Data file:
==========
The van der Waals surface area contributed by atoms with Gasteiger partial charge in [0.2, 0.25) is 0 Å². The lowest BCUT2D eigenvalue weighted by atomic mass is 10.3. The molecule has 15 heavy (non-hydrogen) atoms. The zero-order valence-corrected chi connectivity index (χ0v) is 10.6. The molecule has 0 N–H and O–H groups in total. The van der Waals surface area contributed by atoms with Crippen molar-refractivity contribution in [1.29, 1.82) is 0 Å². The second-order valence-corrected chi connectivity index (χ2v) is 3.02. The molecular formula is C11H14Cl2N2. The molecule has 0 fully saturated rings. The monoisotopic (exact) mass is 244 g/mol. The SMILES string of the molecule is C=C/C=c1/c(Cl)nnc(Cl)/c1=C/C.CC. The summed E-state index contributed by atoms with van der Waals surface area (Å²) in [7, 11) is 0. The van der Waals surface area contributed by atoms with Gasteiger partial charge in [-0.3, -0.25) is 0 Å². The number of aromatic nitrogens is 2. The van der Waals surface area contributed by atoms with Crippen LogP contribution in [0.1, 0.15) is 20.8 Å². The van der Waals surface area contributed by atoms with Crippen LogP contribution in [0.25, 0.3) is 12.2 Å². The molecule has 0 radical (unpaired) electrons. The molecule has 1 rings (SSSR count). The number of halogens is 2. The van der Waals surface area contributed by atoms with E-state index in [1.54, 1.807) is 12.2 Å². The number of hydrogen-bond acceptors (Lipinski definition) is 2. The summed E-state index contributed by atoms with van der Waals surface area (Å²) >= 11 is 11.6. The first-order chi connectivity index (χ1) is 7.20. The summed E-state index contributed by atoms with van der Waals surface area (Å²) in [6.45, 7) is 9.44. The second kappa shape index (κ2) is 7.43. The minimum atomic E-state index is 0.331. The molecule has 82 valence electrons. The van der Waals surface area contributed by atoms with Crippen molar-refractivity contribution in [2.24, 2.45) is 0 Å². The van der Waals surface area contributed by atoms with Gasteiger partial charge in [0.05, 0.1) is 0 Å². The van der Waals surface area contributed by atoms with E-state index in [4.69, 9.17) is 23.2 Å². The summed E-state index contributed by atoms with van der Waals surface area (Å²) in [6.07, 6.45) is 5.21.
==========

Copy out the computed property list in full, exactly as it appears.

The van der Waals surface area contributed by atoms with Gasteiger partial charge in [0.2, 0.25) is 0 Å². The lowest BCUT2D eigenvalue weighted by atomic mass is 10.3. The molecule has 15 heavy (non-hydrogen) atoms. The zero-order valence-corrected chi connectivity index (χ0v) is 10.6. The molecule has 0 N–H and O–H groups in total. The van der Waals surface area contributed by atoms with Crippen molar-refractivity contribution in [1.29, 1.82) is 0 Å². The second-order valence-corrected chi connectivity index (χ2v) is 3.02. The molecular formula is C11H14Cl2N2. The molecule has 0 fully saturated rings. The monoisotopic (exact) mass is 244 g/mol. The SMILES string of the molecule is C=C/C=c1/c(Cl)nnc(Cl)/c1=C/C.CC. The summed E-state index contributed by atoms with van der Waals surface area (Å²) in [7, 11) is 0. The van der Waals surface area contributed by atoms with Gasteiger partial charge in [-0.3, -0.25) is 0 Å². The number of aromatic nitrogens is 2. The van der Waals surface area contributed by atoms with Crippen LogP contribution in [0.1, 0.15) is 20.8 Å². The van der Waals surface area contributed by atoms with Crippen LogP contribution in [0.25, 0.3) is 12.2 Å². The molecule has 0 radical (unpaired) electrons. The molecule has 1 rings (SSSR count). The number of halogens is 2. The van der Waals surface area contributed by atoms with E-state index in [1.54, 1.807) is 12.2 Å². The number of hydrogen-bond acceptors (Lipinski definition) is 2. The summed E-state index contributed by atoms with van der Waals surface area (Å²) >= 11 is 11.6. The first-order chi connectivity index (χ1) is 7.20. The summed E-state index contributed by atoms with van der Waals surface area (Å²) in [6.45, 7) is 9.44. The second kappa shape index (κ2) is 7.43. The minimum atomic E-state index is 0.331. The molecule has 82 valence electrons. The van der Waals surface area contributed by atoms with Crippen molar-refractivity contribution in [2.24, 2.45) is 0 Å². The van der Waals surface area contributed by atoms with Gasteiger partial charge in [0.05, 0.1) is 0 Å². The van der Waals surface area contributed by atoms with E-state index in [4.69, 9.17) is 23.2 Å². The summed E-state index contributed by atoms with van der Waals surface area (Å²) in [6.07, 6.45) is 5.21.